Range Resources is challenging the validity of Pennsylvania’s South Fayette township ordinance that effectively bans drilling. The ordinance decreases the value of Range’s mineral acreage substantially and the company states “the zoning rules and buffer zones effectively put the entire township off-limits to drilling”. This argument has popped up several times over the years in states like Texas and Oklahoma. In other states, there are state laws that limit a city or township from going beyond state regulations in certain circumstances. This will likely be the case in Pennsylvania. If you’re a mineral owner in the area, don’t fret. This is likely a legal obstacle that will be overcome shortly. Your minerals should be developed over time.
Range Resources ( RRC – news – people )-Appalachia LLC filed the notice Tuesday challenging the validity of the South Fayette Township ordinance, which the Pittsburgh suburb gave final approval to last month.
The ordinance requires drillers to obtain a land operations permit for each well and creates buffers around schools, hospitals and certain types of businesses. It also requires a $5,000 permit fee from drillers.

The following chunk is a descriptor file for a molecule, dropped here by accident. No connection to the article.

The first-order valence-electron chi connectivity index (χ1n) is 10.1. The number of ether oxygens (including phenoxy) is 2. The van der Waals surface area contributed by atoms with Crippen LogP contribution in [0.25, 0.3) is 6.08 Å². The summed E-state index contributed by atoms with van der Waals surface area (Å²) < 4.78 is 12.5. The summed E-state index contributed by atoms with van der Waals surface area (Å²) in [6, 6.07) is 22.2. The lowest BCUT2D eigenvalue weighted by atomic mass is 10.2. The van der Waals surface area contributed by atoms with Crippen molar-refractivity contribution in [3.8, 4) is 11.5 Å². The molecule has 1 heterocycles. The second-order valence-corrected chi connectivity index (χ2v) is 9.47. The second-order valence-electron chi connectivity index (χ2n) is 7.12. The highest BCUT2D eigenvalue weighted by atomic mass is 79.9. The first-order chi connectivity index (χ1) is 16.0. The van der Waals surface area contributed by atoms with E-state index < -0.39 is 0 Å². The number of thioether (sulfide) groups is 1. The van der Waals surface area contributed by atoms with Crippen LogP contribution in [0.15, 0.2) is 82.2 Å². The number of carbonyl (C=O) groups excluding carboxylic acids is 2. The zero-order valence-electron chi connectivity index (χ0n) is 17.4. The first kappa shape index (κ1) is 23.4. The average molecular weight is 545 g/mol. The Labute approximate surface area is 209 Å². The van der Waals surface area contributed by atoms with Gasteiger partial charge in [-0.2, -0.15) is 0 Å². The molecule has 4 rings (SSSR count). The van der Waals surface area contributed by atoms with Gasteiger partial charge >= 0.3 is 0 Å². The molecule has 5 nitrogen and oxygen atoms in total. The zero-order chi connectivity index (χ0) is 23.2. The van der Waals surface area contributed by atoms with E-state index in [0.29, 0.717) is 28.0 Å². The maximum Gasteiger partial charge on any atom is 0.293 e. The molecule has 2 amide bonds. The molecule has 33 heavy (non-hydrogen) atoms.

Range Resources said the ordinance is illegal because the Pennsylvania Oil and Gas Act pre-empts and supersedes any and all local ordinances.
Even if that were not the case, the zoning rules and buffer zones effectively put the entire township off-limits to drilling, Range Resources said. That amounts to an “exclusionary zoning of oil and gas development in violation of Pennsylvania law,” the company argues.
In short, Range Resources said it is being “deprived of its legal right to develop its oil and natural gas property interests” on about 4,000 acres it has leased in the township.
Read the entire news release at forbes.com